The fedora should be discussed. I have never worn one before, and I waver between thinking they are the dumbest trend I've ever seen and that I want one because that one person over there looks ADORABLE in them. I'd tried them on before, and I've always hated them on me, but for some reason, when I put on my brother's fedora a few hours before the ceremony, I thought it wasn't the worst thing I'd ever seen on me. I'd brought a black ball cap, which didn't really compliment my look, and would have ruined my tediously curled hair, but overhead lights are always a threat and must be anticipated. The fedora wasn't my usual style, but it fit my outfit and the ambiance of a wedding a whole lot better than a ball cap would.

More than five people told me, "You look SO GOOD!", in that way that assured me that I normally look like a steaming pile of triceratops poop. I played polite, but reflexively returned the compliment with a similar tone of incredulity in my voice. One person seemed to notice and flinched from it, but who knows if her reaction was because she recognized her own insensitivity or if she thought I was saying that she normally looks like a steaming pile of something or other.

The ceremony was outside, and there were flute versions of easy listening hot hits blaring on a couple of huge speakers from the first moment we arrived. I had one earplug in faster than you can say brain jangling.

They turned off the music for the vows and all, but it was back on immediately after, and even non-migraining attendees mentioned the uncomfortable volume. If the guests have to shout to be heard over your background music, it is no longer background.

When we moved into the hall for the reception, it was even worse. The flute continued during dinner, and then the DJ turned it up a notch for the dancing. Not only the volume went up, but they pulled out their strobe lights for the true party effect.

I medicated throughout the night, wanted to stay as long as I could, but once they pulled out the flashing lights, I didn't make it past the first few songs. I didn't even get cake.

By the end of my night, the middle of the reception for everyone else, I felt like I might cry or scream or just faint over dead from the sensory overload. It's been four days and I'm still dealing with the consequences. It was worth it to be supportive to the happy couple, and I'm not sorry that I went, but I'm tired. It's becoming increasingly difficult to get excited about major events in other people's lives, because they so often involve me getting served a hot migraine sundae, with extra migraine sauce, topped by a big, round juicy migraine.


Friday, April 5, 2013

Choosy Migraineurs Stay Away From GIFs

I have a love/hate relationship with gifs. On the one hand, they can be incredibly funny, clever, and even poignant and can capture moments or feelings so perfectly that I can't help but adore their usage in online discourse. They can add color, context and depth to plain text conversations.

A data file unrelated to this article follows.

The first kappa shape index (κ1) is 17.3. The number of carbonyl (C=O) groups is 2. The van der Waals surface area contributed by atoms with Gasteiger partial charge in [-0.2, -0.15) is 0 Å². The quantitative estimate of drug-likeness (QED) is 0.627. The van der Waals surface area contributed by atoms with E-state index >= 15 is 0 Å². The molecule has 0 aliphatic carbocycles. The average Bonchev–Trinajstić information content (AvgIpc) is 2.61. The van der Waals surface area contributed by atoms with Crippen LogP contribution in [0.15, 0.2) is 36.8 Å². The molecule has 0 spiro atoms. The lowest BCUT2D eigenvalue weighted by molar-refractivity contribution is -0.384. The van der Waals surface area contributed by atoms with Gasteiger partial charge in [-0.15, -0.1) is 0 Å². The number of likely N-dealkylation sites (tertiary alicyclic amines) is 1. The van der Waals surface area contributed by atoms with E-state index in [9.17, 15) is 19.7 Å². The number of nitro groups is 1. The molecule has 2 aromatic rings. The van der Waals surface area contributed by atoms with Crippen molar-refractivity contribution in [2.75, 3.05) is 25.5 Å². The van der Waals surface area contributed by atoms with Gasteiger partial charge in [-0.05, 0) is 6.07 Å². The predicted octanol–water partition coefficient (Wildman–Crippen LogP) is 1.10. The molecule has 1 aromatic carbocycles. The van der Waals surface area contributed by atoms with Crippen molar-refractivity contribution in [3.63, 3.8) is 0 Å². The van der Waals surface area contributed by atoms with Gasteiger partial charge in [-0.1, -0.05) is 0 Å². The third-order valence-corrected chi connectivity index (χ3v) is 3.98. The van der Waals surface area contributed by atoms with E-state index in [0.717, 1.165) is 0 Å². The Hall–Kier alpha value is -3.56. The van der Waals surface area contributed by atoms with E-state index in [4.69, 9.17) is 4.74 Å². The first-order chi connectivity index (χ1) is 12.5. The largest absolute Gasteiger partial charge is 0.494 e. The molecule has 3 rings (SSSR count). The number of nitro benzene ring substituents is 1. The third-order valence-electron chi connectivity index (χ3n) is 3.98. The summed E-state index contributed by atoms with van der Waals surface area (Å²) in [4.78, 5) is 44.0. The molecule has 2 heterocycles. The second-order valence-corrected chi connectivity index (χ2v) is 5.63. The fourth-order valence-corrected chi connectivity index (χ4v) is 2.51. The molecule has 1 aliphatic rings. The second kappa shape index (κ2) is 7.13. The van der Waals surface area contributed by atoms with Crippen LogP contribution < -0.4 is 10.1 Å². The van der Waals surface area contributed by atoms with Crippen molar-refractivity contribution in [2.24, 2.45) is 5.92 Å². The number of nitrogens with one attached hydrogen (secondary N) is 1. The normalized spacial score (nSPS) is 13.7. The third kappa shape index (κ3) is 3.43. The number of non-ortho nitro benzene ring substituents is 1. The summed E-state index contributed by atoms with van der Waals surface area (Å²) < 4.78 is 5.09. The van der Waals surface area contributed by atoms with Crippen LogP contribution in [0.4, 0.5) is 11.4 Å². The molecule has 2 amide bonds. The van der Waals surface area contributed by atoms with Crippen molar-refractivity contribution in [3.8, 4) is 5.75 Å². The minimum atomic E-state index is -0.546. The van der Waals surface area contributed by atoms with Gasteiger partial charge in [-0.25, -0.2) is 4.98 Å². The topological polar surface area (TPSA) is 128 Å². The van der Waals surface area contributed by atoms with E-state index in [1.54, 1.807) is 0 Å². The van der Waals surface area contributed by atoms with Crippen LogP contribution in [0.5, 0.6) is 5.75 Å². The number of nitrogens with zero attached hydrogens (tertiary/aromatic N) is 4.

BUT. Gifs flicker, they move at unpredictable speeds, depending on connection quality, and they trigger all kinds of migraine ickiness, usually starting within a few seconds of exposure.

I admit, I tolerate the resulting nausea and disorientation, dizziness and irritability far more than I should. I'm just so easily entertained, I can't help myself, often until it's too late. Cats running into boxes! Silly moments from Star Trek! Kids doing the darnedest things! It's impossible to look away, until of course, my stomach lurches and my eyes feel like they're trying to cross or fly out of my skull.

However, when I do get an early warning twinge and have the wherewithal to step away from the Firefly gif thread, I can simply hit the esc key, and in most instances the gifs on the page freeze immediately. As soon as the visual stimulation stops, I can actually feel my brain relax; my vision feels clearer, my mood lightens and any barfiness starts to lift.

So, I'll never post gifs here, and I've been hemming and hawing over acquiring myself a tumblr because I'm already getting enough exposure without diving into the deep end, but I continue to dabble, because entertainment trumps all, I suppose.


Monday, April 1, 2013


School school schoolschool school schoolschool school. This is what conversations are like with me lately.

Last quarter was successful, despite a somewhat clueless teacher and some lacking curriculum. I got an A, and I've chosen both an educational path and a potential future career. I worked my hiney off to get those results, but I don't mind; school has reminded me that the harder the work, the sweeter the result.

This coming quarter is looking to be challenging and spectacular. When I checked out the online syllabus, I saw that there is required video content in my upcoming course. I emailed the teacher and he confirmed that there are no captions currently available.

Then, he said that he supposed it was time that he added them.

I plotzed, you guys. I wrote him back a totally barfy email of joy, and I'm so excited to take this class with a teacher who is willing, nay, eager to accommodate. Plus, this is a real English research and composition type of course, and I'm so ready to start improving my writing, I can't wait to get some feedback from my first real English teacher in years. (Not counting the poetry teacher because she didn't really grade or critique writing style or skill, she just commented on our grasp of the content.)

So, then he apparently contacted the disability people, because they emailed me, making noises like they're actually going to be on top of their business this quarter and will be hooking me up with some sweet captioned content. I'm even getting my book voucher early enough to beat the crowds! Compared to past registration experiences, this is like a dream of a dream come true. It's just disappointing that my first easy start of a new quarter coincides with the decision to leave this school. Boo.

And, the search for a new school continues to be a tedious one. I've had limited success making contact with people via email, and that's been frustrating. I do have a tentative plan in place, but I'm trying to keep my options open, because if I know anything right now, it's that I know NOTHING about academia. Oh school, why you so hard?